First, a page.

At the education system level, we must critically reflect on how the learning outcomes are (both short-term and long-term) currently understood and conceptualized, i.e., as standards, competencies, learning objectives. Do the national education policies and programs reflect the national collective thinking around the importance of learning for all children? Which domains of learning are essential? How should the curriculum be adapted according to learning needs while setting high expectations for all learners? How should learning outcomes be measured? How can the measurement of learning improve education quality?

Since large-scale learning assessments are also used to track progress towards Sustainable Development Goal 4, student and school exclusion criteria in large-scale assessments need reconsideration. Particularly, this is premised on the misconception that children enrolled in special schools have limited abilities. While many low-income countries are promoting disability inclusive education, special schools are still the norm. The exclusion of children with disabilities from assessments results in their exclusion from the formal learning process, hence exclusion from learning – reinforcing the status quo of low expectations and under achievement.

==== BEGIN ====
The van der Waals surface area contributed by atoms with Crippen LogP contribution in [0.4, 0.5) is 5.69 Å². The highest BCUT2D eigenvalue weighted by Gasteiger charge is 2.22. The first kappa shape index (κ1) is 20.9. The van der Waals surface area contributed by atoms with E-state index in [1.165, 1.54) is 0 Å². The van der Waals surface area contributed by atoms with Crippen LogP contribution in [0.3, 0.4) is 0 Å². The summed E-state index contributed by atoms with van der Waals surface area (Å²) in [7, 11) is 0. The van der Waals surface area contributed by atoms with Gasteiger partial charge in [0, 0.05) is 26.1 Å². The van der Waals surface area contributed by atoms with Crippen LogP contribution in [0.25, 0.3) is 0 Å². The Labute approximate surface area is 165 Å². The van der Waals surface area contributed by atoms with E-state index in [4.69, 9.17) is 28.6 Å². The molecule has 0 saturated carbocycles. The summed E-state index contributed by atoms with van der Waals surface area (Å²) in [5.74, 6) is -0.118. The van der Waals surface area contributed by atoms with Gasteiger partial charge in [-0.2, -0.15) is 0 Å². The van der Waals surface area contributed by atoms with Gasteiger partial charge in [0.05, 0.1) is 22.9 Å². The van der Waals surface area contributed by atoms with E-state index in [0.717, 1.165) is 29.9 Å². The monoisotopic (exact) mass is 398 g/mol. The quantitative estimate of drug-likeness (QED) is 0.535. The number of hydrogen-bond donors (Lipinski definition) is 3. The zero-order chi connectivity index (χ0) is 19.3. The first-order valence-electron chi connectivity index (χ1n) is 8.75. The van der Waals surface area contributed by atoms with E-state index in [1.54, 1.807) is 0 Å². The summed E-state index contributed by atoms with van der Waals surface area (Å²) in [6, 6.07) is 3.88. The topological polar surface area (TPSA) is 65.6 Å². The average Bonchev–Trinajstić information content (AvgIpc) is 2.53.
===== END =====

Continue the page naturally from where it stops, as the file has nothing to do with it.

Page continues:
Large-scale national, regional, and international learning assessments must be inclusive of children with disabilities. Accommodations must be available for children during tests, so that they can participate along with their peers. Accommodations can widen access for students with disabilities and other special education needs and promote the inclusivity of large-scale learning assessments.

The paper Every Learner Matters explores how the global learning crisis relates to children with disabilities, examining education systems and the importance of measuring learning achievement for children with disabilities to respond appropriately to the needs of students. The paper picks up on the central message of the “World Development Report” (2018), which calls for urgent action to focus on measuring learning to understand gaps and barriers to align education stakeholders and create an enabling environment to deliver quality learning for all.